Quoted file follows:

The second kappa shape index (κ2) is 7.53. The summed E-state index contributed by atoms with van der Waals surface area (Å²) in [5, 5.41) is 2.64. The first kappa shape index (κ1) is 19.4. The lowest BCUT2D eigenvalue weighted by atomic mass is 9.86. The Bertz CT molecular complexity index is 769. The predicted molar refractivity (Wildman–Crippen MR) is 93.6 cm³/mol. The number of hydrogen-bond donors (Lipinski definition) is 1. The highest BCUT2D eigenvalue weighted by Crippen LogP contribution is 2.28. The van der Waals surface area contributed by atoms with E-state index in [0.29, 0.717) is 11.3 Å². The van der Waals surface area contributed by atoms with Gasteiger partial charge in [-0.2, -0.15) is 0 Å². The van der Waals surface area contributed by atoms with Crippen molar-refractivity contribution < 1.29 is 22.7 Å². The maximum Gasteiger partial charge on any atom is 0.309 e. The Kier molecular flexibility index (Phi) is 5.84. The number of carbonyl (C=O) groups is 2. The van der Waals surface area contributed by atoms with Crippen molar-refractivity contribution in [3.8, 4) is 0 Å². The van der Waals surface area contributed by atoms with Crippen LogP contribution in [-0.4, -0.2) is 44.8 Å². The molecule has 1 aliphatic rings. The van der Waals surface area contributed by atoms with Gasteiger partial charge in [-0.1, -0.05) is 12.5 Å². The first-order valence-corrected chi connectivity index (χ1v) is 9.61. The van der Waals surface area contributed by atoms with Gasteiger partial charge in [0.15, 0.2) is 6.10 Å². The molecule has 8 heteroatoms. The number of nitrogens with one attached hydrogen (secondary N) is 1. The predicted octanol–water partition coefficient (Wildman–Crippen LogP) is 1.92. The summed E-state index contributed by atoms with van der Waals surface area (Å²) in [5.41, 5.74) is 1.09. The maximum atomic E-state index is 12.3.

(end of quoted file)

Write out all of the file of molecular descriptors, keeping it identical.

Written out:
The second kappa shape index (κ2) is 7.53. The summed E-state index contributed by atoms with van der Waals surface area (Å²) in [5, 5.41) is 2.64. The first kappa shape index (κ1) is 19.4. The lowest BCUT2D eigenvalue weighted by atomic mass is 9.86. The Bertz CT molecular complexity index is 769. The predicted molar refractivity (Wildman–Crippen MR) is 93.6 cm³/mol. The number of hydrogen-bond donors (Lipinski definition) is 1. The highest BCUT2D eigenvalue weighted by Crippen LogP contribution is 2.28. The van der Waals surface area contributed by atoms with E-state index in [0.29, 0.717) is 11.3 Å². The van der Waals surface area contributed by atoms with Gasteiger partial charge in [-0.2, -0.15) is 0 Å². The van der Waals surface area contributed by atoms with Crippen molar-refractivity contribution < 1.29 is 22.7 Å². The maximum Gasteiger partial charge on any atom is 0.309 e. The Kier molecular flexibility index (Phi) is 5.84. The number of carbonyl (C=O) groups is 2. The van der Waals surface area contributed by atoms with Crippen molar-refractivity contribution in [3.8, 4) is 0 Å². The van der Waals surface area contributed by atoms with Crippen LogP contribution in [-0.4, -0.2) is 44.8 Å². The molecule has 1 aliphatic rings. The van der Waals surface area contributed by atoms with Gasteiger partial charge in [-0.1, -0.05) is 12.5 Å². The first-order valence-corrected chi connectivity index (χ1v) is 9.61. The van der Waals surface area contributed by atoms with Gasteiger partial charge in [0.15, 0.2) is 6.10 Å². The molecule has 8 heteroatoms. The number of nitrogens with one attached hydrogen (secondary N) is 1. The predicted octanol–water partition coefficient (Wildman–Crippen LogP) is 1.92. The summed E-state index contributed by atoms with van der Waals surface area (Å²) in [5.41, 5.74) is 1.09. The maximum atomic E-state index is 12.3.